Ginger Pride

Following on the heels of the “National Kick a Ginger Day” outrage last week, I had two people in as many hours ask me if I’d been affected (specifically, had I been kicked). I responded, if a little curtly, that I had not been affected because I was a 33-year-old man, not some child attending elementary school.

Looking at some of the public commentary on the “National Kick a Ginger Day”, I have to wonder: doesn’t anyone remember getting teased as a kid? It’s all part of growing up – kids need to learn to deal with it. It’s not like the kids were being held at knifepoint and forced to snort meth. Society’s insistence on wrapping children in bubble-wrap these days is getting a bit annoying. A little perspective is required.

Sure, as a red-haired child I had my share of teasing as a kid – but, in all honesty I can’t really remember any of the insults. Carrot-top? That’s about as specific as I can get. I do, however, recall one hilarious/embarrassing episode of my childhood in which the color of my hair figured prominently.

In grade five, I had a particularly stern teacher, Mr. Leschuitta. He was a real hardass, the kind of guy that would given you push-ups as punishment. Truly, he missed his calling in the military. This was, of course, the last guy you want teaching sex-ed. I think you can see where this is going…

The day of sex-ed, the boys were separated from the girls, with the boys going with Mr. Leschuitta to watch a film strip that inevitably raised more questions than it answered (for those of you who don’t know: I went to a Catholic elementary school – enlightening children on fornication isn’t really their forté, unless you count the priests). In the Q&A following the film strip, one of my friends, Ian Colgur, timidly raised his hand and bravely asked a question on the topic of pubic hair:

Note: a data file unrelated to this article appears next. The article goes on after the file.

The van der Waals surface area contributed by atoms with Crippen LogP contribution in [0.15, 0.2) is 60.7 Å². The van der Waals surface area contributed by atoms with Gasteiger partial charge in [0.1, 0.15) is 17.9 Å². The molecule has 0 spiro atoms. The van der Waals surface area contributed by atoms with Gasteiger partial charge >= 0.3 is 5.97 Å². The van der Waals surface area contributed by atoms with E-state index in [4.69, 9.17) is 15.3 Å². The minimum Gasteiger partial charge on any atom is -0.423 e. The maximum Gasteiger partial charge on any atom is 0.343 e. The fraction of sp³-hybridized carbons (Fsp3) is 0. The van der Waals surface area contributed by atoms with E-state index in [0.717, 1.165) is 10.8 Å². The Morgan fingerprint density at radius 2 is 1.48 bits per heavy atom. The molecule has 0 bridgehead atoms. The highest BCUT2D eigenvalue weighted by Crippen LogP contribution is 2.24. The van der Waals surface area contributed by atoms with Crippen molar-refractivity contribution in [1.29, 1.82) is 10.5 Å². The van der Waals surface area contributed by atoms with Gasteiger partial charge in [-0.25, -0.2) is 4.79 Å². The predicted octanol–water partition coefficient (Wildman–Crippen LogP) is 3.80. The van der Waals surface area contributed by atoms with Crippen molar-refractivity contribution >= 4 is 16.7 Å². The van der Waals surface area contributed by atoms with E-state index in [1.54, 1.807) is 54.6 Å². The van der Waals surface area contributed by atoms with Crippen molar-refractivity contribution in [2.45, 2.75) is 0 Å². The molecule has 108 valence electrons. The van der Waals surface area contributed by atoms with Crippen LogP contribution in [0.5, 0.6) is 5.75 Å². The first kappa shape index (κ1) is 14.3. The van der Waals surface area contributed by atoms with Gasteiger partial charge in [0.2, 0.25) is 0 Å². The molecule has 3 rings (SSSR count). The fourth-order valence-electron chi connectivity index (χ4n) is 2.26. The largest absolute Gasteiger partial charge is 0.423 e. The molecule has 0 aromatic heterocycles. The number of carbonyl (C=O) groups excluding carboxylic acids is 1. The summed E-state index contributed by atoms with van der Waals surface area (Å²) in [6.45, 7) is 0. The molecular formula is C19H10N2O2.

Ian: So, uhm, is all pubic hair black?

Mr. Lescuitta: No, generally your pubic hair is the same color as the hair on your head, although in some cases it may be darker…

For a moment, this answer satisfied the class. And then, you could almost hear the implication of this pubic revelation snapping into place for the class. And all eyes in the classes swivelled to focus on me. After an awkward pause, the entire class burst into laughter, myself included.

Sigh. Good times.

The teasing aside, I’ve always viewed being a ginger (rhymes with ‘singer’) as something unique, something that made me special. When you’re part of a class of students with three different kids named Chad, two kids named Robert, a girl and a boy both named Chris, being different didn’t really seem like a bad thing to me. Plus, there were cool ginger role models, my personal favorite being Tintin.

It’s all in how you look at it.

Not a few days before the whole “National Kick a Ginger Day”, a VP of Development from a local software company asked me how I might handle a C-level executive who may view me as a snot-nosed 25-year-old. A friend later attributed this misjudgment of my age to my red hair. In the conversation with the VP of Development, I ignored the slight, choosing to instead attribute his misjudgment to my youthful looks.

I suggest everyone do the same with this silly outrage over this incident. Ignore it. Worry about the things that are really doing damage to kids instead of nonsense like this.